Mobile banking and card payments are replacing cash.
Author: Gilly Wright
In 2018, six of the 10 fastest-growing economies in the world were in Africa, according to the World Bank, with Ghana leading the pack. And with GDP growth for the continent projected to accelerate to 4% in 2019 and 4.1% in 2020, the African economic growth story is far from over. Meanwhile, the World Bank’s 2019 Doing Business index reveals that five of the 10 most-improved countries are in Africa, and one-third of all reforms recorded globally were in sub-Saharan Africa.
For businesses to thrive, however, cash needs to be optimized to deliver greater efficiencies. Idrees Kolabhai, head of Cash Management, Transactional Product Services at Standard Bank—which won Best Bank for Cash and Liquidity Management in Africa in this year’s awards—says internal liquidity management has become a key of source of funding as companies look to diversify their funding sources. “Trapped cash is a reality for many businesses operating in Africa,” he explains. “Restrictive exchange-control regimes mean that businesses can’t move money between their various operations easily. This presents challenges for the operation of regional and global treasuries, especially the repatriation of funds to parent companies abroad.” While it is legislatively possible to remit funds in many African markets, Kolabhai says businesses often have to wait for long periods to source foreign exchange in the domestic market.
Given the real-time nature of modern business, treasurers need information that enables them to manage cash flows, credit facilities and working capital quickly and easily across multiple accounts and subsidiaries. Standard Bank’s Global Liquidity Management System (GLMS) gives corporates the tools to view and manage their cash management schemes with Standard Bank in real time, so treasurers can better manage their intraday liquidity risk and optimize interest earned from investing their surplus cash overnight.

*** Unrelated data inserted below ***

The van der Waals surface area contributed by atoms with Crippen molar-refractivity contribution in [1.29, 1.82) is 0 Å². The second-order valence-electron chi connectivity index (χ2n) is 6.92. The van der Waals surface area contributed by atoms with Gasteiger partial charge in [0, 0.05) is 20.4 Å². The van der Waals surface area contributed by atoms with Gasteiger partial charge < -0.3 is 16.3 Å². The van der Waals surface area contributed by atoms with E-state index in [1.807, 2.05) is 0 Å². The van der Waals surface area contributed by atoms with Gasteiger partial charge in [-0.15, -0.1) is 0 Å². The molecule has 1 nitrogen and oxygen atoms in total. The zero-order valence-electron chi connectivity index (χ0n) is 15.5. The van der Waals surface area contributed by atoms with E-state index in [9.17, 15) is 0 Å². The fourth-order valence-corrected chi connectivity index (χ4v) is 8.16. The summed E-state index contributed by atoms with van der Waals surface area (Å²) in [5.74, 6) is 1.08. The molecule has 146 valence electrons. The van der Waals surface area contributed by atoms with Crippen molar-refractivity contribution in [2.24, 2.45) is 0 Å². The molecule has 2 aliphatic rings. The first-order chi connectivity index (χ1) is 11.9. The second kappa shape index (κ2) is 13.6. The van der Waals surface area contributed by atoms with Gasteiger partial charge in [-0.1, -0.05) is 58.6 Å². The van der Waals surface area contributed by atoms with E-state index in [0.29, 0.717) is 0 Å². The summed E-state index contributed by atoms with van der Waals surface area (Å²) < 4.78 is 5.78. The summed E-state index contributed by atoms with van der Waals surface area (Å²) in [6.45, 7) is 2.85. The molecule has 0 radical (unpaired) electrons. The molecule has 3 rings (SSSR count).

Kolahbai says technologies such as artificial intelligence and machine learning are also changing the way treasurers manage their cash. The immediate and intuitive nature of these technologies, he explains, lets the modern treasurer instantaneously track cash balances so they can optimize working capital and manage liquidity risk. In addition, he says, advanced algorithms that derive patterns for predicting behavior and prices allow for more precise outcomes.
The World Economic Forum states that approximately 70% of Sub-Saharan Africa’s population lacks a bank account, and a large percentage of all retail payment transactions across Africa are still conducted using cash. Kolahbai says central banks are focused on discouraging the use of cash and promoting electronic channels, with mobile banking and payment applications proving popular across the continent.
Nontraditional players, including telecommunications companies, have helped drive financial inclusion on the continent. “It is not only the imperative of governments but also of corporates to drive inclusion,” adds Kolahbai. “The benefits are obvious for corporates looking to grow into new markets, which in turn drives profitability.”
For corporates trying to reach beneficiaries without bank accounts, Ecobank has built a capability for making payments using prepaid cards issued by the bank or a third party. Voucher cards can be used in remote areas where there is no network coverage. Africa’s economic growth story is attractive, but businesses must learn to be creative in order to keep the money moving.